By default, this version of Boost uses Python 2.6. However, to make use of all of LuxRender's special features (namely Pylux) we'll need to build it with Python 3.1 instead. Don't worry, you already installed Python 3.1 at the beginning of this wiki. Now we just need to change the Boost config to compile using it instead.

gedit ./project-config.jam

Change the line

using python : 2.6 : /usr ;


using python : 3.1 : /usr ;

Save and close the file. Now time to build the boost libraries (this may take a little while):

./bjam --layout=system python=3.1 stage

Building Luxrays

We're just about ready to start compiling the fun stuff. First, go to your luxrays source folder because we'll need to edit something first:

cd ~/lux-src/luxrays
gedit CMakeLists.txt

OpenCL for ATI

Ctrl-F to find the two instances of "david" (the genius behind Luxrays) and change the portion of the line that reads:




Don't forget to put your actual username instead of <username>. There are 2 lines total that need this change. Once done, save and exit the file. Let's get the build files prepped:

OpenCL for Nvidia

Find the section on OpenCL (around line 80) and change:

   find_path(OCL_INCLUDE_PATH NAMES CL/cl.hpp OpenCL/cl.hpp PATHS /home/david/src/ati-stream-sdk-v2.2-lnx64/include /usr/local/cuda/include)
   find_library(OCL_LIBRARY OpenCL /home/david/src/ati-stream-sdk-v2.2-lnx64/lib/x86_64)


   find_path(OCL_INCLUDE_PATH NAMES CL/cl.hpp OpenCL/cl.hpp PATHS /usr/local/cuda/include)
   find_library(OCL_LIBRARY OpenCL /usr/lib)

Make (both ATI & NVidia)

BOOST_ROOT=~/boost_1_47_0 cmake . -Wno-dev

You shouldn't get any errors if you followed everything OK up to here. If all is well, you are ready to compile.


Or if you have multiple CPU's, you can use the -j parameter to speed things up. For a quad core, you might use:

make -j 4

If all goes well, it should count up to 100% without any errors. You can test it by typing:


You should see the familiar Luxball begin to render (at awesome GPU-enhanced speeds). The last section of this wiki will cover how to set up the exporter with Blender. In the meantime, let's continue with building the full LuxRender.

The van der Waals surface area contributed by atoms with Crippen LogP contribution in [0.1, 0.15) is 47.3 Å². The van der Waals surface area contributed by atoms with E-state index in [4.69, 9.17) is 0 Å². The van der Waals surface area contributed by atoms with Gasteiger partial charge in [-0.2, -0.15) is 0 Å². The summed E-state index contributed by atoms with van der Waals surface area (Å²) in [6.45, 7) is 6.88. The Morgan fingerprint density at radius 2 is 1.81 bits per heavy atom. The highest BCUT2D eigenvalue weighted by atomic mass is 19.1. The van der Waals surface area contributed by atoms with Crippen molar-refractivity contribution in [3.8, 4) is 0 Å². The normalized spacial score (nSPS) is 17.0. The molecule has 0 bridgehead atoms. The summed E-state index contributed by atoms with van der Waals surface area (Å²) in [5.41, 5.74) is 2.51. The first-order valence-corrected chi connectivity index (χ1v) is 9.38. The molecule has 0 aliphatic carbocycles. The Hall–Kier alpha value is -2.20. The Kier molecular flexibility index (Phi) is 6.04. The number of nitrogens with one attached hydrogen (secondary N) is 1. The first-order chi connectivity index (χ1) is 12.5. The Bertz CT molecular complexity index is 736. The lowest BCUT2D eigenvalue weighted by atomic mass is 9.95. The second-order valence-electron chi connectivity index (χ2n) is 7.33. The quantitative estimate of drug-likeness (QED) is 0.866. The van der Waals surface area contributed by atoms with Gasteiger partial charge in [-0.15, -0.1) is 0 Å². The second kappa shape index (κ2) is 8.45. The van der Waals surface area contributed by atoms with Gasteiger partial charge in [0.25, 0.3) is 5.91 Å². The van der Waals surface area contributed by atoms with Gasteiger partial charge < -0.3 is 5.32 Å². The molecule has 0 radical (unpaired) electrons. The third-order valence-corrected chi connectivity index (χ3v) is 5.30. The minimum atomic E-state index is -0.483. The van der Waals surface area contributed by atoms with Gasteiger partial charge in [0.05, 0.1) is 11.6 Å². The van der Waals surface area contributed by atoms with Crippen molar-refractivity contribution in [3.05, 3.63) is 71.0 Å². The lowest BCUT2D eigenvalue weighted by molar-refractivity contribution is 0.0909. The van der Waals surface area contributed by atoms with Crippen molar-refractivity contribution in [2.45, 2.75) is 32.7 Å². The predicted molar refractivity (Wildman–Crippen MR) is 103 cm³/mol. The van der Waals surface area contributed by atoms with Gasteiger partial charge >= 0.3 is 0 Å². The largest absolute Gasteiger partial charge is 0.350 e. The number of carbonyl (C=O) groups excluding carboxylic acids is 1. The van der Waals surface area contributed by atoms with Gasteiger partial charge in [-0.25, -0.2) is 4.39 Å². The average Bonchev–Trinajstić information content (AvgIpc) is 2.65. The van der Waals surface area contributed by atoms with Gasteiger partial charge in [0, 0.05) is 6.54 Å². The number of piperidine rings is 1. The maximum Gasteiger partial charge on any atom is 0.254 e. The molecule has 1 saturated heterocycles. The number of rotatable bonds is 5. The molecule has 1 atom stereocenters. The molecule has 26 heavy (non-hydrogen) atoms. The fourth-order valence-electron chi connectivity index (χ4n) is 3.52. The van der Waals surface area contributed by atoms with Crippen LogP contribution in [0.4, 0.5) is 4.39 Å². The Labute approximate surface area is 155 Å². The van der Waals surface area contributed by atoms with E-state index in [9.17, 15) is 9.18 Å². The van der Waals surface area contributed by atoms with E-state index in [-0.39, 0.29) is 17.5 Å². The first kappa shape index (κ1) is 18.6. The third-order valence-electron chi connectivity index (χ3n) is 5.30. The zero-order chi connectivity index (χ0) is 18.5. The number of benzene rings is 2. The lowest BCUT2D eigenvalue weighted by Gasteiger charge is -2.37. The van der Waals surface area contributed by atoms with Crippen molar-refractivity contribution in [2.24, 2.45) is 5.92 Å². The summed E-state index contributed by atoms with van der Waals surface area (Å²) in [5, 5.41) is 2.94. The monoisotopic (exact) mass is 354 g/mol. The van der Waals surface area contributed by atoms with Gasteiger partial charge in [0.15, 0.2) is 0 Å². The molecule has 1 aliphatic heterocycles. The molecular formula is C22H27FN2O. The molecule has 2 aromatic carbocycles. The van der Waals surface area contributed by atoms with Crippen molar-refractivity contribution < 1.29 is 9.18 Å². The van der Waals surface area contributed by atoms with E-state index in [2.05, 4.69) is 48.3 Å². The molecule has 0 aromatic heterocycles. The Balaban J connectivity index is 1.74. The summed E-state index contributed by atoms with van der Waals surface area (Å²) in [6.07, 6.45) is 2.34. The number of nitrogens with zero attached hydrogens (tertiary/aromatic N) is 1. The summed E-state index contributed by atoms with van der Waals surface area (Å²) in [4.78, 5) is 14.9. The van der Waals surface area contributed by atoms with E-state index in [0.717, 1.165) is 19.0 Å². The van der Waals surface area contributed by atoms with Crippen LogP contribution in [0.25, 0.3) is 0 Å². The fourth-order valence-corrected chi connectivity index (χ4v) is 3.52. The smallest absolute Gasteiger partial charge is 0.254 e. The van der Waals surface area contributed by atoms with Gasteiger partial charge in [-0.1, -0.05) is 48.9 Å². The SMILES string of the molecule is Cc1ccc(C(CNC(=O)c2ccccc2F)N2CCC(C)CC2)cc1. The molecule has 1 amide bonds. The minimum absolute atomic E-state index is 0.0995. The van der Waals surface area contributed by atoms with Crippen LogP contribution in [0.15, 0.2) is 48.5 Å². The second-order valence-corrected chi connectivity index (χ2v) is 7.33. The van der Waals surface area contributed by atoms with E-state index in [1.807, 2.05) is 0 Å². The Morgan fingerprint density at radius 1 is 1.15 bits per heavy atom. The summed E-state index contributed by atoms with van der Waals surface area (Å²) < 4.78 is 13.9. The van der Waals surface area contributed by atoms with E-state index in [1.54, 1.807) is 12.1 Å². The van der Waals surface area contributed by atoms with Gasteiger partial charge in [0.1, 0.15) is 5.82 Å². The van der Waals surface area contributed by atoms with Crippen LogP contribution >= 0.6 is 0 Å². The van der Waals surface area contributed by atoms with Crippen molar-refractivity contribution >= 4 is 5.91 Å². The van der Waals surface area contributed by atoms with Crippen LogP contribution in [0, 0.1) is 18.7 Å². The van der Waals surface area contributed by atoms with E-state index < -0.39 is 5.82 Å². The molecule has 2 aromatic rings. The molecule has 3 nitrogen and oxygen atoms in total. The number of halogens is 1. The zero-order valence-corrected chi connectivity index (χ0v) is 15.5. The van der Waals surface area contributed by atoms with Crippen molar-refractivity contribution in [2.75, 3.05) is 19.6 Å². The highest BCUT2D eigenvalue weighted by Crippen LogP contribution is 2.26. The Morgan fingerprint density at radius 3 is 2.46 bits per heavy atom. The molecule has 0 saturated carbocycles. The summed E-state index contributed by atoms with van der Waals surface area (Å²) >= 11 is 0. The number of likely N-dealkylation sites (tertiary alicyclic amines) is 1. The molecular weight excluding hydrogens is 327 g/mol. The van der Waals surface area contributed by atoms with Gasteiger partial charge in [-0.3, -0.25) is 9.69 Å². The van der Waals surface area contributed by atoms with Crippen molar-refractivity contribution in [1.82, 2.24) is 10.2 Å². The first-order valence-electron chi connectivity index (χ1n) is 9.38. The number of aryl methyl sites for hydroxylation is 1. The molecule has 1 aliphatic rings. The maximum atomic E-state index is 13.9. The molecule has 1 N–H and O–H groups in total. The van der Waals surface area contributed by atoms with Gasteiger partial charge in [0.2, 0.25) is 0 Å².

Building LuxRender

First we'll want to modify the build instructions to make use of Python 3.1 instead of 2.6. This will allow us to create a usable and all its goodness (such as material previews in Blender!)

gedit ~/lux-src/lux/CMakeLists.txt





If you are using a NVidia card, you will need to change the OpenCL paths like before in the CMakeList.txt for LuxRay

Save the file and quit gedit.

We're just about ready to begin, but we don't want to make a mess and compile our build in the same folder as our source, so let's make a new place to build it.

mkdir ~/lux-src/build_lux
cd ~/lux-src/build_lux
BOOST_ROOT=~/boost_1_47_0 cmake ../lux

(note, if Boost can still not be found, just build from the lux directory

CMake should find everything it needs and not show any errors. If so, we're ready to compile (this will take a little while).


Or if you have multiple cores, you can use -j to speed up the process.

make -j 4

It should progress all the way through 100%. Test to make sure luxrender starts okay with:


If it starts ok, go ahead and close it and we'll move on to setting up Blender.

Get Blender 2.55

You can get the most recent Blender builds from:

For example, I just tested this one successfully:

Extract Blender it to its own folder and then go to the addons folder:

cd ~
tar xfvz Downloads/1344_64bit-blender25.tar.gz
cd blender25/2.55/scripts/addons

Some of the builds from Graphicall already include a version of Luxblend25, but we want to use our own so let's delete the included one:

rm -rf luxrender

Next, we'll create a symbolic link to our clone of LuxBlend25. That way we won't have to reinstall it again after future updates - it will already be there!

ln -s ~/lux-src/luxblend25/src/luxrender

One other file we'll want to link is, which enables all sorts of nifty features (like material previews!).

cd ~/lux-src/luxblend25/src/luxrender
ln -s ~/lux-src/lux/

Finally, let's link up SLG's export script while we're at it.

cd ~/blender25/2.55/scripts/io
ln -s ~/lux-src/luxrays/samples/smallluxgpu/blender/

How to Update

Luxrender (and Luxrays and LuxBlend25) are developed at a pretty rapid pace. The following is how to update your clones of the source code periodically and recompile them.

How to Update LuxBlend25

Since there is nothing to compile, this is very quick and easy to update.

cd ~/lux-src/luxblend25
hg pull
hg update

Because we used symbolic links to connect everything to Blender, we won't have to make any changes there - Blender will automatically see the new LuxBlend25.

How to Update Luxrays

cd ~/lux-src/luxrays
hg pull
hg update
cmake .
make -j 4

How to Update Lux

cd ~/lux-src/lux
hg pull
hg update
cd ../build_lux
cmake ../lux
make -j 4